An emotion-filled trial ended with a Lithonia woman sentenced to 16 months in jail for a pit bull attack in which a little girl lost part of an arm.
“It’s moments like these that I wish I had the wisdom of Solomon,” said State Court Judge Dax Lopez on Jan. 6, before sentencing Twyann Vaughn, the owner of the dogs. Vaughn was convicted on two counts each of reckless conduct, violation of the vicious dog act and violation of the rabies ordinance.
Vaughn was sentenced to 16 months in jail, three years of probation, 240 hours of community service and restitution. Vaughn has been ordered to become an advocate for better animal control after release.
“Ms. Vaughn, I do not believe you are a bad person,” Lopez said. “You acted in reckless disregard of what should have been a very apparent and unjustifiable mistake.”
The victim, Erin Ingram, a Rock Chapel Elementary School student who was 8 years old at the time, was attacked by the two pit bulls while playing in her neighborhood on March 9, 2010.
According to a police report, several witnesses unsuccessfully tried to pull the dogs away from the girl, before a DeKalb County Police officer arrived. The officer shot one of the dogs in the head when it jumped toward the officer. The other dog, which ran away, was later found and euthanized.
“These two dogs ran freely and unsupervised in this neighborhood on a frequent basis,” Lopez said. “The consequence of these actions was absolutely devastating. It was devastating to a little girl who is probably one of the most courageous little girls I have ever met. It was devastating to her family.
“There is absolutely no doubt in my mind that this is absolutely avoidable,” Lopez said.
During a tearful statement to the judge asking for leniency, Vaughn said she could never forget the effects of the dog attack.
“It’s with me. I haven’t forgotten about it at all,” Vaughn said. “I wish I could give her a hug and tell her I’m sorry.
“I’m very, very sorry that this happened,” Vaughn said. “My heart goes out to Erin every day. I think about [the family] every single day. I think about it all day long.”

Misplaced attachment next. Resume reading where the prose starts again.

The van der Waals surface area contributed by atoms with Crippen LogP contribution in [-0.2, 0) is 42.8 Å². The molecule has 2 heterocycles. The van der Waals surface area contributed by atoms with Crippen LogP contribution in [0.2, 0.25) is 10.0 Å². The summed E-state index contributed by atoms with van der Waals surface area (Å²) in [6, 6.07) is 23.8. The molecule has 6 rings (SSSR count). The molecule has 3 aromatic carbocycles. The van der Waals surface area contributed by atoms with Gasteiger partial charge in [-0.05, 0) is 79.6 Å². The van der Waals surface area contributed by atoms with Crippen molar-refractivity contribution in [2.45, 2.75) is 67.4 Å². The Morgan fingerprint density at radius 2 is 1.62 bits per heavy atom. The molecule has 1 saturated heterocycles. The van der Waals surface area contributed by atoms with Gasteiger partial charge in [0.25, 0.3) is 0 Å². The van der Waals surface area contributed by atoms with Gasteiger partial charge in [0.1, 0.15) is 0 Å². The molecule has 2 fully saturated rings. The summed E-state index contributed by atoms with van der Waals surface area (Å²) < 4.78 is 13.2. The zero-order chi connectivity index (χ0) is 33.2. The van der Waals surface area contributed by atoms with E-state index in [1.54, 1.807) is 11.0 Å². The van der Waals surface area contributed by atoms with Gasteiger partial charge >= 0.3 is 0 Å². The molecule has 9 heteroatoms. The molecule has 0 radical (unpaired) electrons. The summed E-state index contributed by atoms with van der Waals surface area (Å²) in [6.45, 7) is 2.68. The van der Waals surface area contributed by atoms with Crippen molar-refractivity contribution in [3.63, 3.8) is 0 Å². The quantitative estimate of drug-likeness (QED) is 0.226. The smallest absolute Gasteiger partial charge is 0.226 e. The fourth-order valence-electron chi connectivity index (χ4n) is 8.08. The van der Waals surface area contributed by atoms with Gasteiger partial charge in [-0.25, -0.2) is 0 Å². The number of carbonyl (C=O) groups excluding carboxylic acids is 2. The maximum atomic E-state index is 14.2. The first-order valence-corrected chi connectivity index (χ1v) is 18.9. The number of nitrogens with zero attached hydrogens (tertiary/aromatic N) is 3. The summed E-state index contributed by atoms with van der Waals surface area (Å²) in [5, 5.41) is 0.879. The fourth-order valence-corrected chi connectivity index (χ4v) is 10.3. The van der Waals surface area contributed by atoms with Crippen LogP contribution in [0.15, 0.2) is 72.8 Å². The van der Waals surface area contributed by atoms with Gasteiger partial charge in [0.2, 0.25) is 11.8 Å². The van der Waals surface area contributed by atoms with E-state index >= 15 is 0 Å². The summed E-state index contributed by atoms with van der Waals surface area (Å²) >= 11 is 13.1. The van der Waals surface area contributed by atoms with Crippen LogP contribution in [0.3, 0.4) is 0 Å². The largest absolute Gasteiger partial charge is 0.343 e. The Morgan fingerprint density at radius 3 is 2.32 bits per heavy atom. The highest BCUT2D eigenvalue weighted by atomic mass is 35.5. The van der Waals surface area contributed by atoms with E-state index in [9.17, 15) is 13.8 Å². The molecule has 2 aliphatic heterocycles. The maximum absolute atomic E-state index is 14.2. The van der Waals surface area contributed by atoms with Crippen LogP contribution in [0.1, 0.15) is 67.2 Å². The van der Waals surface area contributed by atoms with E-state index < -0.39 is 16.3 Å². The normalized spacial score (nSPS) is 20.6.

Vaughn said she did not want to wait for a pending lawsuit from the family to begin to pay the victim’s medical bills which have topped $100,000, with at least one more surgery pending.
“I’ll pay whatever I have to pay,” Vaughn said. “I have no problem with that.”
Vaughn asked the judge not to send her to jail: “I’m a mom, too. If I go to jail, who’s going to be there for my son? I have no family here.”
In his closing argument, Gerald Griggs, Vaughn’s attorney said, “This is not a criminal case. This is a civil case and it should take place in a civil arena.”
Griggs told the jury that only two of the 24 witnesses testified that the dogs were vicious.
“Children played all the time in that neighborhood,” Griggs said. “There were no incidents with those dogs. How was a person supposed to know that their dogs were doing anything?”
Griggs reiterated that the attack was the result of “a bad decision.”
“It has been filled with emotion,” Griggs said. “This was an unfortunate accident.”
During the trial which lasted four days, DeKalb Solicitor General Sherry Boston portrayed Vaughn as a negligent dog owner.
“An accident didn’t happen on March 9, 2010,” Boston said. “A vicious dog attack that was avoidable happened on March 9, 2010,” Boston said. “It could have been avoided if the defendant had done what any reasonable person would have done that owns these types of animals.”
The trial was about “whether the defendant did what she was supposed to do to prevent what we all know could happen and did happen to Erin in this case,” Boston told the jury in her closing argument.
Several friends and family of the young victim left the courtroom sobbing as Boston, over the objection of Vaughn’s defense attorney, played a 911 recording—for the second time in the trial–during her closing argument.
On the 911 recording, Lisa Vinings, who has a rental home in the victim’s neighborhood, could be heard saying, “Two pit bulls are eating a child in the middle of the street.
“She’s just laying there,” Vinings told the 911 operator. “She’s bleeding all over the place. Oh, my God. They have chewed her up. I’ve never seen nothing like this in my life.”
Several neighbors of the two families testified that they would not go outside without a shovel, hoe, baseball bat or a 9 mm gun, Boston said.
Teresa Flink, a neighbor of the victim, said, “I’ve lost count of the times I’ve had to chase [the dogs] out of my yard. They would wake up the neighborhood by running through the neighborhood unattended. It was daily.” Boston said that was a “bad decision [that] turned into the worst day of Erin’s life. That bad decision cost Erin her arm.”